Woman's Search For Biological Mother Ends After Learning Vacaville 'Jane Doe' Was Her Mother - NBC Bay Area

Woman's Search For Biological Mother Ends After Learning Vacaville 'Jane Doe' Was Her Mother

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    Woman’s Search For Biological Mother Ends After Learning Vacaville ‘Jane Doe’ Was Her Mother

    A Sonoma County woman’s search for her biological mother has ended after Vacaville police identified their only Jane Doe case. Twenty-eight years after finding the woman’s body in a field where contractors were preparing to build a poplar outlet mall, police have finally ID’d the woman. NBC Bay Area’s Jodi Hernandez is live in Santa Rosa where she spoke to the daughter whose been searching all these years.

    (Published Friday, March 15, 2019)

    A Sonoma County woman’s search for her biological mother has ended after Vacaville police identified their only Jane Doe case.

    Twenty-eight years after finding the woman’s body in a field where contractors were preparing to build a poplar outlet mall, police have finally ID’d the woman.

    Thirty-Eight year old Caitlin Johnson was just a baby when she was taken from her homeless and drug addicted mother here in Santa Rosa and adopted. Now her mission has gone from trying to find her mother to trying to find out how she died.

    “I wanted to meet her even if it was a hug. I just wanted her to know there’s someone there for her,” Johnson told NBC Bay Area.

    Johnson has dreamed of reuniting with her biological mother for more than three decades.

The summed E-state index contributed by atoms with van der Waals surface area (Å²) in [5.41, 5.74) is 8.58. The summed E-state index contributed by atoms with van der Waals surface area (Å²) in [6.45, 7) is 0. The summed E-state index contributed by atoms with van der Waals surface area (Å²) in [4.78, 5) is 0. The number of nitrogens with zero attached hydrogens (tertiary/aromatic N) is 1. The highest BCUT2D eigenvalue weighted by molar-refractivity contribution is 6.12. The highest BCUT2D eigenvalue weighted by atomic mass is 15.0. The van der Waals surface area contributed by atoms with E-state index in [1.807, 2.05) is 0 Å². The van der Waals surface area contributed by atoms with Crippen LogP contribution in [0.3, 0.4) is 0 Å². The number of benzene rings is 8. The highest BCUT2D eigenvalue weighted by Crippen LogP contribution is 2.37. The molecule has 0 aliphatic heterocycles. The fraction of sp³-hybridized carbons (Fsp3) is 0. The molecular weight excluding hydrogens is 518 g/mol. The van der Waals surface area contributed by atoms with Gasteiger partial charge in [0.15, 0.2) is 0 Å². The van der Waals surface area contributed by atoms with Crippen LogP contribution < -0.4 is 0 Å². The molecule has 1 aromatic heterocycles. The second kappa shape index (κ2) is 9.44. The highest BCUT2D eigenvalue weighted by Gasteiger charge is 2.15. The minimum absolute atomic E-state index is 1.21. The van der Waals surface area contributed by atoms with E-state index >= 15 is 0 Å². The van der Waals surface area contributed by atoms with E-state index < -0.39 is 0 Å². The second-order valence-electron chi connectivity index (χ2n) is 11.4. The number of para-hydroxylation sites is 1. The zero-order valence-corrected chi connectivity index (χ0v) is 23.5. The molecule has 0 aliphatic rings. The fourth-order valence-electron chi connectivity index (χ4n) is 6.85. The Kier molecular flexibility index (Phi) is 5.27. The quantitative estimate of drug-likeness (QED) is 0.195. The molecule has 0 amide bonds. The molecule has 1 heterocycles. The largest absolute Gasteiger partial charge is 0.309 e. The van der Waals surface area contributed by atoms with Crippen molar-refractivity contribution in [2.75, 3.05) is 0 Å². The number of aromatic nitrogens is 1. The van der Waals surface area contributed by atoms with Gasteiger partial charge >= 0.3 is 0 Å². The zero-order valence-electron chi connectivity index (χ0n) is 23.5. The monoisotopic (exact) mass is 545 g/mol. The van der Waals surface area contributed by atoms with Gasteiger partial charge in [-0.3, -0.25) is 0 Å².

The two were torn apart in 1983 when her mother was arrested while trying to bathe her baby in a restaurant bathroom sink while high on drugs.

    “I just wanted to know what her name was, how old she was when gave birth to me and what caused her to be homeless,” she said.

    Through her own research, Johnson figured out who her mom was, but didn’t know what had become of her. Until Vacaville police recently identified Cynthia Bilardi’s body, 28 years after finding her in an open field where the Vacaville outlet mall was being built.

    “To know her body was found in ‘91 and its 2019. They never gave up,” she said.

    Vacaville police exhumed Bilardi’s body in 1998, making a clay sculpture and sketches. But she wasn’t ID’d until nobow thanks to updated fingerprint technology.

    “She’s my mom, she’s the one who gave me life … She struggled so much,” Johnson said.

    Johnson’s grateful she’s at least got some answers, but now she’s determined to find out what happened to the mom she never got to thank, to hug or to forgive.

    “Wanting to find out the cause of her death is my top priority … No matter how much time it takes I will never give up,” she said.

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